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CEC Method of Grounding

Posted By Leslie Stoch, Wednesday, March 01, 2006
Updated: Tuesday, February 12, 2013

It goes without saying that correct grounding is vital to minimizing the risks of electrical fire or explosion and risks to personal safety. This article reviews some of the grounding methods permitted by the Canadian Electrical Code, their advantages and limitations, and reviews the model for effective grounding.

CEC Rule 10-106(1) requires that ac electrical systems must be solidly grounded when their maximum voltage to ground is limited to 150 volts or less. The most common ac voltages in Canada are found in 120/240-volt single-phase, three-wire and 120/208-volt, three-phase, four-wire electrical systems. A solidly grounded system has a solid connection between its neutral point and the earth.

Some advantages and limitations of a solidly grounded electrical system:

1. Phase voltages to ground are more effectively controlled by a solid interconnection between the electrical system neutral and the earth.

2. Although a solidly grounded system may experience heavy ground faults, when overcurrent and/or ground-fault protection is correctly applied, such faults are swiftly detected and cleared.

3. One perceived disadvantage, the electrical system must shut down during a single-phase ground fault.

Rule 10-500 defines effective grounding in this way: "The path to ground from circuits, equipment or conductor enclosures shall be permanent and continuous and shall have ample ampacity to conduct safely any currents liable to be imposed on it, and shall have impedance sufficiently low to limit the voltage above ground, and to facilitate the operation of the overcurrent devices in the circuit.” Appendix B provides further detail to this definition by prescribing that the overall ground fault return path must have impedance sufficiently low so as to permit at least five times the current ratings or settings of the circuit overcurrent protection to flow during a ground fault.

CEC Rule 10-106(2) also permits ungrounded three-phase delta systems when the electrical system voltage exceeds 150 volts to ground. Delta systems have no interconnection with the earth. An ungrounded delta system offers the advantage that no shutdown is required on occurrence of a single-phase ground fault. Ground indication must be provided and ground faults must be repaired at the earliest possible time. Unfortunately, ground indicating lights are often poorly maintained or ignored, thus increasing risks of equipment damage, personal injuries or fatalities.

Although an ungrounded three-phase delta system may continue to operate during a single-phase ground fault, this benefit brings with it, a number of safety and other risks.

1. Uncontrolled phase voltages during normal operations and arcing voltages during a ground fault will shorten the insulation life of motors and other electrical equipment.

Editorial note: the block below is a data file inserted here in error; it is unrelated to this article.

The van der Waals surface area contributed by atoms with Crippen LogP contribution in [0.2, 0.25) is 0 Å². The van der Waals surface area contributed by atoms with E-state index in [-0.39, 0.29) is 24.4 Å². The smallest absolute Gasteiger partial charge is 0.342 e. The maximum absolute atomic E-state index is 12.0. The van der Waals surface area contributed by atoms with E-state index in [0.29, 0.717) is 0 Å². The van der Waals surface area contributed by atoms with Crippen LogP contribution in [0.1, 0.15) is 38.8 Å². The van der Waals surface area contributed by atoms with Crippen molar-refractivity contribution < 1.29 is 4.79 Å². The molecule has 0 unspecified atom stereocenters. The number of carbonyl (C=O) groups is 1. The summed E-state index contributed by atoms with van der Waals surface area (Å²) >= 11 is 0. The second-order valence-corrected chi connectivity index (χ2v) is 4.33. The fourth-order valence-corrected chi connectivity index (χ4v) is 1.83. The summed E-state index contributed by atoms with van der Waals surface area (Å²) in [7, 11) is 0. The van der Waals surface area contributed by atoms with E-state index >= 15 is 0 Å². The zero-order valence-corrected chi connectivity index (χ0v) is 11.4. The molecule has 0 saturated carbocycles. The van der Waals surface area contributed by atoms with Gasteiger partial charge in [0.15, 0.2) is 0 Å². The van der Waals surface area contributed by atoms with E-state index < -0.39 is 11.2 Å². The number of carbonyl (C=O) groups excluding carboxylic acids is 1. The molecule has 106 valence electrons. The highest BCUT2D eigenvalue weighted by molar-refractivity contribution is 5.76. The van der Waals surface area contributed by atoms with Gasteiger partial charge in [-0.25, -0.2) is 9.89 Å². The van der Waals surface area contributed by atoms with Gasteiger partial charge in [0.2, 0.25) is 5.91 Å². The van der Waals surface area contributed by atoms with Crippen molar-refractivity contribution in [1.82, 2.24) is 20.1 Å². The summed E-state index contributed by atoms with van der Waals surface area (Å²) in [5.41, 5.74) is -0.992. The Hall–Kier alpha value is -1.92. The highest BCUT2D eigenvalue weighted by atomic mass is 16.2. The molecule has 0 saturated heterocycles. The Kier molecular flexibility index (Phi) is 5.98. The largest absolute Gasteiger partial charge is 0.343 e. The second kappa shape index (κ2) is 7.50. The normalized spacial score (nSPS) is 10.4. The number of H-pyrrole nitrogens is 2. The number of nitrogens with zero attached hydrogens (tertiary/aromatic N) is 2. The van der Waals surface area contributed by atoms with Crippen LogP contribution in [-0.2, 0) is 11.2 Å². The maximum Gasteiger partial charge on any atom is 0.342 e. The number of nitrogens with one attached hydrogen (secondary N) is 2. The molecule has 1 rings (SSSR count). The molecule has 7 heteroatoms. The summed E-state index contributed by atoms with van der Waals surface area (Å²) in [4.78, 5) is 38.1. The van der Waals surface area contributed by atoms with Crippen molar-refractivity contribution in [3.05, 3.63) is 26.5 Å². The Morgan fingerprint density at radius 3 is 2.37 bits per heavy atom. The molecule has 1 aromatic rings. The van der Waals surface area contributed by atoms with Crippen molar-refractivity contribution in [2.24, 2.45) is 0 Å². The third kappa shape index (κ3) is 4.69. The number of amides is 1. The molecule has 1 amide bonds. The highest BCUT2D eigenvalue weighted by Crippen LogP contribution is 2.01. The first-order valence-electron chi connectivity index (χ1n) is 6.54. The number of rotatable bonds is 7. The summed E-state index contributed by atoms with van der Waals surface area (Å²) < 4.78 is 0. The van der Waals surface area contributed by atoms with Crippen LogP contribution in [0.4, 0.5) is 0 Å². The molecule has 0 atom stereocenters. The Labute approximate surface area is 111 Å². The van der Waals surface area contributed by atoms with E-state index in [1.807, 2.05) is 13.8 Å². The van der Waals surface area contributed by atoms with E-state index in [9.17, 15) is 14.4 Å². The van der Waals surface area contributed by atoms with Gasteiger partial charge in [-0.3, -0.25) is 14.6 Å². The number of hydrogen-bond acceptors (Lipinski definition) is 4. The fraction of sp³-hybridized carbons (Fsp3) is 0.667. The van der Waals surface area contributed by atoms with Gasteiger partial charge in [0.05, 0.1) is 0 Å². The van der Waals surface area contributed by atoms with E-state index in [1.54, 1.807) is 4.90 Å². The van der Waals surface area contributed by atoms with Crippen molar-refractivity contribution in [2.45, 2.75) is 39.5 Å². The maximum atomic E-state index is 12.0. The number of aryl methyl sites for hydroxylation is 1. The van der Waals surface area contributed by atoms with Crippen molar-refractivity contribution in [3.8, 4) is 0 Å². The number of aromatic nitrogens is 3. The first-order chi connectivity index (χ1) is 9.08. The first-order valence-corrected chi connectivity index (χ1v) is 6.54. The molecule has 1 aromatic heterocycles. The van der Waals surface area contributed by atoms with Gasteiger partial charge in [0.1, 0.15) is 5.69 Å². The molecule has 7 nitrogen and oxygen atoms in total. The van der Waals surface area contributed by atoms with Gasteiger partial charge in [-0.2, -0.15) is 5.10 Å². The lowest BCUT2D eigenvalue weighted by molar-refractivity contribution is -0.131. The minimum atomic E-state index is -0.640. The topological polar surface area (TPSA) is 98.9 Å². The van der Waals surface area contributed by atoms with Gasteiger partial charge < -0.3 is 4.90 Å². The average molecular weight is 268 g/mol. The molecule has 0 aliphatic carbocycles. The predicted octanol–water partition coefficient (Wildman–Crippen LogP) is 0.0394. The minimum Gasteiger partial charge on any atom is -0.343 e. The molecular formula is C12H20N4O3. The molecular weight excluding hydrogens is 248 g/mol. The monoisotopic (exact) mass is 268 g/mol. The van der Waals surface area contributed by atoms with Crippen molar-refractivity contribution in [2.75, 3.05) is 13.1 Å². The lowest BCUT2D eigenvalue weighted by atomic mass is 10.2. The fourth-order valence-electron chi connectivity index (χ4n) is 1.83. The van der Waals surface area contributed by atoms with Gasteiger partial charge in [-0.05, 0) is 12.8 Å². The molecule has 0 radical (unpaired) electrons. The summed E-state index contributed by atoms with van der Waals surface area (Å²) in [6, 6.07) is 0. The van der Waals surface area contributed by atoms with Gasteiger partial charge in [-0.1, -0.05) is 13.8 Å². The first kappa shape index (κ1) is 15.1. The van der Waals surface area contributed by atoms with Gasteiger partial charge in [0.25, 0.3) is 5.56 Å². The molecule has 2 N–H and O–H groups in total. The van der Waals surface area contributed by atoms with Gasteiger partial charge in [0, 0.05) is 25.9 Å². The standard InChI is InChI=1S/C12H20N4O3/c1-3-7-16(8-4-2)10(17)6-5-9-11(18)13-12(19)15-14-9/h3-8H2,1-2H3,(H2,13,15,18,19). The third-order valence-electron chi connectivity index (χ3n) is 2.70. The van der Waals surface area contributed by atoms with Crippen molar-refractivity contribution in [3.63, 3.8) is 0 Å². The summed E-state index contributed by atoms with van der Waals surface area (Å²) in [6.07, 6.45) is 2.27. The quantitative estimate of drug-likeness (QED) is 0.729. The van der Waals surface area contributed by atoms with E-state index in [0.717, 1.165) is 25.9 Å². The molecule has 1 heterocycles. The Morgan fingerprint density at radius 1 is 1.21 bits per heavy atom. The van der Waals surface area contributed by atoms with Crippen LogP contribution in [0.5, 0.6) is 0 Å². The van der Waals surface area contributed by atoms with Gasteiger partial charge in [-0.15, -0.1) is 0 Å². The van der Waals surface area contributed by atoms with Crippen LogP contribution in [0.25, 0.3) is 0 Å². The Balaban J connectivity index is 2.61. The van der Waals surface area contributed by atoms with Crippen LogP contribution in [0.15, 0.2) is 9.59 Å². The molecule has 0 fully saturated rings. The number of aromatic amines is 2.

2. A phase-to-phase fault happens when a second phase short-circuits to ground, resulting in fire, explosion, equipment damage, electrical system shutdowns and personal risks.

3. History has shown that failure to maintain the ground indicating lights or ignoring them can lead to serious consequences.

Resistance grounding provides an excellent compromise between solidly grounded and ungrounded delta systems, providing some of the advantages of each.

Connecting the electrical system neutral to earth through a grounding resistor provides a number of important benefits.

1. The CEC, Rule 10-1102 permits electrical systems up to 5 kV to continue operating without shutting down during a ground fault when fault currents are limited to 5 amperes or less.

2. Lower ground-fault levels and reduced flash hazards minimize equipment damage and reduce personal risks.

3. Phase voltages are controlled with a lower risk of insulation damage.

Resistance grounding may be defined as low resistance or high resistance grounding. Low resistance grounding is normally used at higher voltages with ground-fault currents not necessarily limited to 5 amperes. Low resistance grounding is used specifically to reduce ground-fault damages and hazards. The CEC requires that when system voltages exceed 5 kV or allowable ground-fault current exceeds 5 amperes, a shutdown is required during a ground fault.

A high resistance grounded electrical system may be defined as one that limits single-phase ground-fault currents to 5 amperes or less. The CEC, Rule 10-1102 does permit electrical systems up to 5 kV to continue operating during a single-phase ground fault when ground faults are limited to 5 amperes or less. The rule does include a requirement for a visual or audible alarm, clearly identified. It also goes without saying that ground faults should be repaired as soon as possible after detection to reduce the risks of further damage and personal risks

Rule 10-1102 of the present 2002 CEC does not permit using the neutral of resistance grounded systems to supply any single-phase loads. There will be some changes to this requirement when the 2006 electrical code comes into effect.

As usual, you should always consult with your locale electrical inspection authority in each jurisdiction for a more precise interpretation of any of the above.


Read more by Leslie Stoch

Tags:  Canadian Code  March-April 2006 

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